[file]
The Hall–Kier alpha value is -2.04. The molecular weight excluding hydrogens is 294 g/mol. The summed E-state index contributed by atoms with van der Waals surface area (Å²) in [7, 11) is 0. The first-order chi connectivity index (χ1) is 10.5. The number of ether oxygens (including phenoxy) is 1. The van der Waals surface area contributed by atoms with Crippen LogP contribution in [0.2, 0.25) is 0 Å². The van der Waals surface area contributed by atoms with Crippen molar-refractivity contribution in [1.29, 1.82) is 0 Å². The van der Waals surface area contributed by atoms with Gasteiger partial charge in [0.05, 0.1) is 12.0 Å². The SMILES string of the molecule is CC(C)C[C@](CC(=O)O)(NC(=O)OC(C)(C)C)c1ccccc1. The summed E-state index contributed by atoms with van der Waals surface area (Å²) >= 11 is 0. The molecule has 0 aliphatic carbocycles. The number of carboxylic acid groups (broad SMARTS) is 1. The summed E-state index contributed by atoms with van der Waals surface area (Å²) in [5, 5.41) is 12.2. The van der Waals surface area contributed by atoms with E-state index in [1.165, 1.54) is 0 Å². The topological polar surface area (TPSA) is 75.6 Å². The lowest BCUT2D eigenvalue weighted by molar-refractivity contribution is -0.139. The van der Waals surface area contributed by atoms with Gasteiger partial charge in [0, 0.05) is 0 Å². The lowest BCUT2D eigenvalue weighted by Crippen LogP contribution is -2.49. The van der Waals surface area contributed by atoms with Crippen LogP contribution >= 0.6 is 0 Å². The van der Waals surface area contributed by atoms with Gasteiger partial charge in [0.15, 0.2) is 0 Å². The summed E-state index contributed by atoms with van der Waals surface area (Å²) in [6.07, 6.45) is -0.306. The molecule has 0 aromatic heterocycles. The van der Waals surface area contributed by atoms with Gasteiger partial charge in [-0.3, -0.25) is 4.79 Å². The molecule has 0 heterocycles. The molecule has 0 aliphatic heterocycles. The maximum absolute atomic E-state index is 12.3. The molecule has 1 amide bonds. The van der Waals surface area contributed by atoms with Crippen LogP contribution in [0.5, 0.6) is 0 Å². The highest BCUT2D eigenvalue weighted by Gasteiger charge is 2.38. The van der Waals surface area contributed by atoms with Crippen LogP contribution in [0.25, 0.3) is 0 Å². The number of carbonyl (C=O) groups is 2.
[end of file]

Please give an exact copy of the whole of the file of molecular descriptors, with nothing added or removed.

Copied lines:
The Hall–Kier alpha value is -2.04. The molecular weight excluding hydrogens is 294 g/mol. The summed E-state index contributed by atoms with van der Waals surface area (Å²) in [7, 11) is 0. The first-order chi connectivity index (χ1) is 10.5. The number of ether oxygens (including phenoxy) is 1. The van der Waals surface area contributed by atoms with Crippen LogP contribution in [0.2, 0.25) is 0 Å². The van der Waals surface area contributed by atoms with Crippen molar-refractivity contribution in [1.29, 1.82) is 0 Å². The van der Waals surface area contributed by atoms with Gasteiger partial charge in [0.05, 0.1) is 12.0 Å². The SMILES string of the molecule is CC(C)C[C@](CC(=O)O)(NC(=O)OC(C)(C)C)c1ccccc1. The summed E-state index contributed by atoms with van der Waals surface area (Å²) >= 11 is 0. The molecule has 0 aliphatic carbocycles. The number of carboxylic acid groups (broad SMARTS) is 1. The summed E-state index contributed by atoms with van der Waals surface area (Å²) in [5, 5.41) is 12.2. The van der Waals surface area contributed by atoms with E-state index in [1.165, 1.54) is 0 Å². The topological polar surface area (TPSA) is 75.6 Å². The lowest BCUT2D eigenvalue weighted by molar-refractivity contribution is -0.139. The van der Waals surface area contributed by atoms with Gasteiger partial charge in [0, 0.05) is 0 Å². The lowest BCUT2D eigenvalue weighted by Crippen LogP contribution is -2.49. The van der Waals surface area contributed by atoms with Crippen LogP contribution >= 0.6 is 0 Å². The van der Waals surface area contributed by atoms with Gasteiger partial charge in [0.15, 0.2) is 0 Å². The summed E-state index contributed by atoms with van der Waals surface area (Å²) in [6.07, 6.45) is -0.306. The molecule has 0 aromatic heterocycles. The van der Waals surface area contributed by atoms with Gasteiger partial charge in [-0.3, -0.25) is 4.79 Å². The molecule has 0 heterocycles. The molecule has 0 aliphatic heterocycles. The maximum absolute atomic E-state index is 12.3. The molecule has 1 amide bonds. The van der Waals surface area contributed by atoms with Crippen LogP contribution in [0.5, 0.6) is 0 Å². The highest BCUT2D eigenvalue weighted by Gasteiger charge is 2.38. The van der Waals surface area contributed by atoms with Crippen LogP contribution in [0.25, 0.3) is 0 Å². The number of carbonyl (C=O) groups is 2.